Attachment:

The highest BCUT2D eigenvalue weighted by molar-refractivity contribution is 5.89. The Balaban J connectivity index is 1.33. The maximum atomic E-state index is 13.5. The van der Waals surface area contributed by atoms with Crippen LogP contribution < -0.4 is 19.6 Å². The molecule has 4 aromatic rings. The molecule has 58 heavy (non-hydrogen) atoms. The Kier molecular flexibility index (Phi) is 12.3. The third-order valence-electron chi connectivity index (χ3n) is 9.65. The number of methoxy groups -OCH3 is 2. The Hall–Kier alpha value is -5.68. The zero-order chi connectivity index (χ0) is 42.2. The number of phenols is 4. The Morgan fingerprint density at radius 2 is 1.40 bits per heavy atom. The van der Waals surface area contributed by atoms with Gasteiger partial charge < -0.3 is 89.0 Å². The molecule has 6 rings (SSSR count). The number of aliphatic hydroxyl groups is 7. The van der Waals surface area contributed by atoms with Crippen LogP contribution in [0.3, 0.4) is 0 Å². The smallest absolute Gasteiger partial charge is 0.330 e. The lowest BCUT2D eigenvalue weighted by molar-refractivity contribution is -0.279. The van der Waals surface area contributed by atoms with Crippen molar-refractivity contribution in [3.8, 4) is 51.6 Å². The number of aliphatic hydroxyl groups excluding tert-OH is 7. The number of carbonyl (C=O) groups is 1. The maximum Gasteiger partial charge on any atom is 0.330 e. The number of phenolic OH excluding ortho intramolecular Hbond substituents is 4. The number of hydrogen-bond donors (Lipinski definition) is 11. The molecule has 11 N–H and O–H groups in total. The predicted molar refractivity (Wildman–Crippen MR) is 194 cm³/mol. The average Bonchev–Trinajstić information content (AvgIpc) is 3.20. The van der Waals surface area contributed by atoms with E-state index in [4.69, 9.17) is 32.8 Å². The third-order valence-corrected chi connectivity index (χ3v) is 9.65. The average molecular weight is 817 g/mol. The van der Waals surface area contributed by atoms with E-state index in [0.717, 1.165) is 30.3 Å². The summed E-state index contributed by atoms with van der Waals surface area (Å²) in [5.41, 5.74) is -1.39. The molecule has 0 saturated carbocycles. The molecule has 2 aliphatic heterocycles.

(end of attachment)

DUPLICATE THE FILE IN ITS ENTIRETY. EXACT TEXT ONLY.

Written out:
The highest BCUT2D eigenvalue weighted by molar-refractivity contribution is 5.89. The Balaban J connectivity index is 1.33. The maximum atomic E-state index is 13.5. The van der Waals surface area contributed by atoms with Crippen LogP contribution < -0.4 is 19.6 Å². The molecule has 4 aromatic rings. The molecule has 58 heavy (non-hydrogen) atoms. The Kier molecular flexibility index (Phi) is 12.3. The third-order valence-electron chi connectivity index (χ3n) is 9.65. The number of methoxy groups -OCH3 is 2. The Hall–Kier alpha value is -5.68. The zero-order chi connectivity index (χ0) is 42.2. The number of phenols is 4. The Morgan fingerprint density at radius 2 is 1.40 bits per heavy atom. The van der Waals surface area contributed by atoms with Gasteiger partial charge < -0.3 is 89.0 Å². The molecule has 6 rings (SSSR count). The number of aliphatic hydroxyl groups is 7. The van der Waals surface area contributed by atoms with Crippen LogP contribution in [0.3, 0.4) is 0 Å². The smallest absolute Gasteiger partial charge is 0.330 e. The lowest BCUT2D eigenvalue weighted by molar-refractivity contribution is -0.279. The van der Waals surface area contributed by atoms with Crippen molar-refractivity contribution in [3.8, 4) is 51.6 Å². The number of aliphatic hydroxyl groups excluding tert-OH is 7. The number of carbonyl (C=O) groups is 1. The maximum Gasteiger partial charge on any atom is 0.330 e. The number of phenolic OH excluding ortho intramolecular Hbond substituents is 4. The number of hydrogen-bond donors (Lipinski definition) is 11. The molecule has 11 N–H and O–H groups in total. The predicted molar refractivity (Wildman–Crippen MR) is 194 cm³/mol. The average Bonchev–Trinajstić information content (AvgIpc) is 3.20. The van der Waals surface area contributed by atoms with E-state index in [4.69, 9.17) is 32.8 Å². The third-order valence-corrected chi connectivity index (χ3v) is 9.65. The average molecular weight is 817 g/mol. The van der Waals surface area contributed by atoms with E-state index in [0.717, 1.165) is 30.3 Å². The summed E-state index contributed by atoms with van der Waals surface area (Å²) in [5.41, 5.74) is -1.39. The molecule has 0 saturated carbocycles. The molecule has 2 aliphatic heterocycles.